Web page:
Introductions to Great Film-makers Ernst Lubitsch

13 March 2010

Who is he?

After a successful silent film career directing the likes of Pola Negri and Emil Jannings in Germany, Ernst Lubitsch established himself as the most sophisticated director in Hollywood. Even when his films didn’t make money studios continued to back him because of the prestige he brought them.

Lubitsch, unlike Griffith and von Stroheim, made a smooth transition to sound films, and is recognised as a pioneer of both musicals and the screwball comedy. When Paramount decided to change up Garbo’s career with a comedy, they went to Lubitsch and the result was Ninotchka. 

Why should I watch his films?

Lubitsch brought wit and grace to Hollywood, earning the sobriquet “The Lubitsch Touch.” His romantic comedies still put contemporary efforts to shame with their inventiveness and elegance. He coaxed fantastic performances from his male leads, particularly suave Europeans such as Charles Boyer, Maurice Chevalier and Herbert Marshall.

He also made one of the bravest films of World War II – a 1942 comedy set amongst a theatrical troupe in Warsaw – To Be or Not To Be. This raucous farce was considered in poor taste with the outcome of the war still in the balance but Lubitsch, a German Jew, was the only person who could make it. One particularly unpopular line had a German officer say of Jack Benny’s dodgy actor: “What he did to Hamlet, we are now doing to Poland.”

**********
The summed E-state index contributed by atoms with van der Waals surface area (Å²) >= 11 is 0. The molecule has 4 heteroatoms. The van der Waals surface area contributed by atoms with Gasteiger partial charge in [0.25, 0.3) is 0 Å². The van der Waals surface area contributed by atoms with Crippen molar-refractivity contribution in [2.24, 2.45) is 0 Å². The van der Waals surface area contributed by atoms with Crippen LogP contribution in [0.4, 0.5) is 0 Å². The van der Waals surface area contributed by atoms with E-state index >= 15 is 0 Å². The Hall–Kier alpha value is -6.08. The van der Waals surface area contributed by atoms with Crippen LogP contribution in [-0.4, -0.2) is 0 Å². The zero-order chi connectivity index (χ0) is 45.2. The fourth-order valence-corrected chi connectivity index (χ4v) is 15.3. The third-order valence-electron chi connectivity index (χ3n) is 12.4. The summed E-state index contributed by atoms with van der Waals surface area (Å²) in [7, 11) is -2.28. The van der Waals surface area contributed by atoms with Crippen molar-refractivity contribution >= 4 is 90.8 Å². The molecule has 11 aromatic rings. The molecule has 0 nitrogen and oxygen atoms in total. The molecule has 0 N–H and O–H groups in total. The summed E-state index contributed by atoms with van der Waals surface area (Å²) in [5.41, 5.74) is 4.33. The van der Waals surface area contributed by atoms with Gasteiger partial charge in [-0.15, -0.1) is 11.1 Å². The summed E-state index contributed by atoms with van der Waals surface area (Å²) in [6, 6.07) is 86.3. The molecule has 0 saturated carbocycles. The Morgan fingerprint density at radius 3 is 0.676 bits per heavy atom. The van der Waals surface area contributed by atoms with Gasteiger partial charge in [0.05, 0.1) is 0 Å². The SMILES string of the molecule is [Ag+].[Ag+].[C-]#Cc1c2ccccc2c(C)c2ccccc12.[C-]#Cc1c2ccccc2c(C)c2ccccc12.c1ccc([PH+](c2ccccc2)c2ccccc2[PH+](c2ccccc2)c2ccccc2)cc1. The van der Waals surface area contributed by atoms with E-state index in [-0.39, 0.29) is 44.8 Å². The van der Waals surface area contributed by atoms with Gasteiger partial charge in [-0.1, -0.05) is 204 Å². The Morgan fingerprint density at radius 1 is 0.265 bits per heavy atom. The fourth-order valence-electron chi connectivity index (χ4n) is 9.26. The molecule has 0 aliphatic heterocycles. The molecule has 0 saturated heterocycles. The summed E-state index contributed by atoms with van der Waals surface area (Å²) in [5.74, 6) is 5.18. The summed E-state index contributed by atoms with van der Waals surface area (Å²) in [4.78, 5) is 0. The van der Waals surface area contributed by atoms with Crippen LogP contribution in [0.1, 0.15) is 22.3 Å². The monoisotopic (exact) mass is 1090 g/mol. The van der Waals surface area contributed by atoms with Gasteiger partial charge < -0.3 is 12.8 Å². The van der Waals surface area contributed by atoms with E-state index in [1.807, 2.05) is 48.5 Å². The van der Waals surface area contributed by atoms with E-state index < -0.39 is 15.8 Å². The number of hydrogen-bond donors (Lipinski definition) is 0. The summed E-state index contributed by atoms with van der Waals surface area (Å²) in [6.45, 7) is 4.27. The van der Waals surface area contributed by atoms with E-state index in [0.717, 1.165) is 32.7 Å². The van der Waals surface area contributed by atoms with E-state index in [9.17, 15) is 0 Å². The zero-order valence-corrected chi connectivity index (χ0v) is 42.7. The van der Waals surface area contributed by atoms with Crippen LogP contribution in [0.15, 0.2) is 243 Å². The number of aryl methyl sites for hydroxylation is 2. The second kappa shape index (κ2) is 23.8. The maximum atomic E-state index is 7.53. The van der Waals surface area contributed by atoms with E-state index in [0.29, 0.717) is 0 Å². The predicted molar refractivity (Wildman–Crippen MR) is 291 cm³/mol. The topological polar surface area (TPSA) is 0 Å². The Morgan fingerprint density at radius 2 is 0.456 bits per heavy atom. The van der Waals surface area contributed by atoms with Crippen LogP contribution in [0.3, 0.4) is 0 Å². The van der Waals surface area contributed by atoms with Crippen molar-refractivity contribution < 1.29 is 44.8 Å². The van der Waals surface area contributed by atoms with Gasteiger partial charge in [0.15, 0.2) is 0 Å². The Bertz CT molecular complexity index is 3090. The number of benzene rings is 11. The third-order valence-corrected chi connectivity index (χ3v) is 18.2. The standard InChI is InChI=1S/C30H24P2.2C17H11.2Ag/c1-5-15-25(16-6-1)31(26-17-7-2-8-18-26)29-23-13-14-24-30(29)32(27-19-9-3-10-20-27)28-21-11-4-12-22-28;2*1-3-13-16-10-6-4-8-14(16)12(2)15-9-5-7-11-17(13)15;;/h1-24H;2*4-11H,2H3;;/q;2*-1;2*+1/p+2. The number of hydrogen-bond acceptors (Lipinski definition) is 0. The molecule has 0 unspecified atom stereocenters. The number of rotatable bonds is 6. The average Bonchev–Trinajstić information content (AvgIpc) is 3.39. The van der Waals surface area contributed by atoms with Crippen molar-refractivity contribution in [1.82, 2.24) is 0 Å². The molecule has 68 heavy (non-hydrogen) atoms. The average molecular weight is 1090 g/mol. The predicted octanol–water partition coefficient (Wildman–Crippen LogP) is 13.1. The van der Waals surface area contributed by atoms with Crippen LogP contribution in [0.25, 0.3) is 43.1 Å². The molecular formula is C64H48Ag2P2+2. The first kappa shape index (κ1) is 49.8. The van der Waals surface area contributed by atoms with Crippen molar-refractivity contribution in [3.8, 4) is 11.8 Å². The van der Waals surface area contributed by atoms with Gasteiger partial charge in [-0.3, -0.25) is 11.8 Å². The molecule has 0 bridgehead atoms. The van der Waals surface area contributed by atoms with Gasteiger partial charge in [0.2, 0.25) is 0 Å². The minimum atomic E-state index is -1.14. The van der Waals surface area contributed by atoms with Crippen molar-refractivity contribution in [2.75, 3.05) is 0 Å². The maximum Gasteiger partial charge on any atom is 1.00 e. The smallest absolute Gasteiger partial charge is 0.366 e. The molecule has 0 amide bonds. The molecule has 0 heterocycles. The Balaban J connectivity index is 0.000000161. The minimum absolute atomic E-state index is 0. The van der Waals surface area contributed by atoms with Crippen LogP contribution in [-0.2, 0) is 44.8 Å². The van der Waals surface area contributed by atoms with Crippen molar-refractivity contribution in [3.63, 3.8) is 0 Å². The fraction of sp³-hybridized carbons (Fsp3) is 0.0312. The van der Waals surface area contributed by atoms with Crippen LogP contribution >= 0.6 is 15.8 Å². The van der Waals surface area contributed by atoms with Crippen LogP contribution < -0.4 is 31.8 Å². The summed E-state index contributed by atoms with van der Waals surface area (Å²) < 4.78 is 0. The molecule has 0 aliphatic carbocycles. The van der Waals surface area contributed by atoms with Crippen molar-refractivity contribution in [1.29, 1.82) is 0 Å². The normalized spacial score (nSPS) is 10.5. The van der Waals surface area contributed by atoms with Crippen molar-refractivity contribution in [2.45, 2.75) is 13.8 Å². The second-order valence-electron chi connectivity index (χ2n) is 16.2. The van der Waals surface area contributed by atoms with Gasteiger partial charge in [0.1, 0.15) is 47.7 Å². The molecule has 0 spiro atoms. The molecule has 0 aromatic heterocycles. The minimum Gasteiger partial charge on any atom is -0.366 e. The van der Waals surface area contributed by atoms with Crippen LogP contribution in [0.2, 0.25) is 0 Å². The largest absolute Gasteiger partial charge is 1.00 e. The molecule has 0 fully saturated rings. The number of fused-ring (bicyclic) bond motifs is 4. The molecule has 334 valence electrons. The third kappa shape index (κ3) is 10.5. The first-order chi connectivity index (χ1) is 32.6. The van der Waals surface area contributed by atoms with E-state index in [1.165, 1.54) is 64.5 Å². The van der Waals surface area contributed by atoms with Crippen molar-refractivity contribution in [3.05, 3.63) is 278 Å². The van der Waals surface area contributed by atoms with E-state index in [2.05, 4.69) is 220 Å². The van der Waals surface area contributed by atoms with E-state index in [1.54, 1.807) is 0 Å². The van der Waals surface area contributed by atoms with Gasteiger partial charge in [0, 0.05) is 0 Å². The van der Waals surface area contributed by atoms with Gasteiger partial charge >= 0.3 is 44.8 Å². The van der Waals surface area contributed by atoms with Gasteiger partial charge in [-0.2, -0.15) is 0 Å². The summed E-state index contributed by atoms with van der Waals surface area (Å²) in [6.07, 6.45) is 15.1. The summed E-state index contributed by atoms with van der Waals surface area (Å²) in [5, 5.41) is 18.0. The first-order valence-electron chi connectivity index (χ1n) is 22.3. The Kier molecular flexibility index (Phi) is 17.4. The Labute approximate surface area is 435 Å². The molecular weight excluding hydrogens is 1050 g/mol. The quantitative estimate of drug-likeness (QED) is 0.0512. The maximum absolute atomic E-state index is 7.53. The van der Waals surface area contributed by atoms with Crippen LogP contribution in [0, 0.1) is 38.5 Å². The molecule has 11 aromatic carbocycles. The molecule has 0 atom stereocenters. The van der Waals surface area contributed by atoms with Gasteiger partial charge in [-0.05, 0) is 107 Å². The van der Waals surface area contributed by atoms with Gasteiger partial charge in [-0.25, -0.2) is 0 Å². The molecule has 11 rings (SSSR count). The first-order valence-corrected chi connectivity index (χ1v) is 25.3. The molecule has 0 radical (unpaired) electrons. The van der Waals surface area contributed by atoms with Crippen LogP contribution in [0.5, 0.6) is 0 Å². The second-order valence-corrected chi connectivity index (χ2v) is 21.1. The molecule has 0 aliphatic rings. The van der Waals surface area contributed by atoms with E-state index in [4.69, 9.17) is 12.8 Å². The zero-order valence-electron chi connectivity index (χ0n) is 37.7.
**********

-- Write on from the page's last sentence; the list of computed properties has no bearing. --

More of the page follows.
Where to start:

The Shop Around the Corner. A delightful romantic comedy which has stood the test of time so well that when it was remade rather insipidly as You’ve Got Mail, that film was still a huge hit. Tom Hanks may be a great lead but he isn’t a patch on Jimmy Stewart; Stewart plays a gentle shop clerk who is unwittingly exchanging romantic correspondence with his fiery co-worker.

Set amongst staff in a department store the original has a heart-warming dynamic, drawing on Lubitsch’s youthful experience in his father’s tailor-shop, which was lost in the soulless remake.  

Where not to start:

Bluebeard’s Eighth Wife. Billy Wilder and Charles Brackett wrote the screenplay. Gary Cooper, Claudette Colbert, David Niven and Edward Everett Horton star. Lubitsch directs! It should be a classic, but a weak central premise stops it from really igniting.

Next Steps:

To Be or Not to Be, Trouble in Paradise, Cluny Brown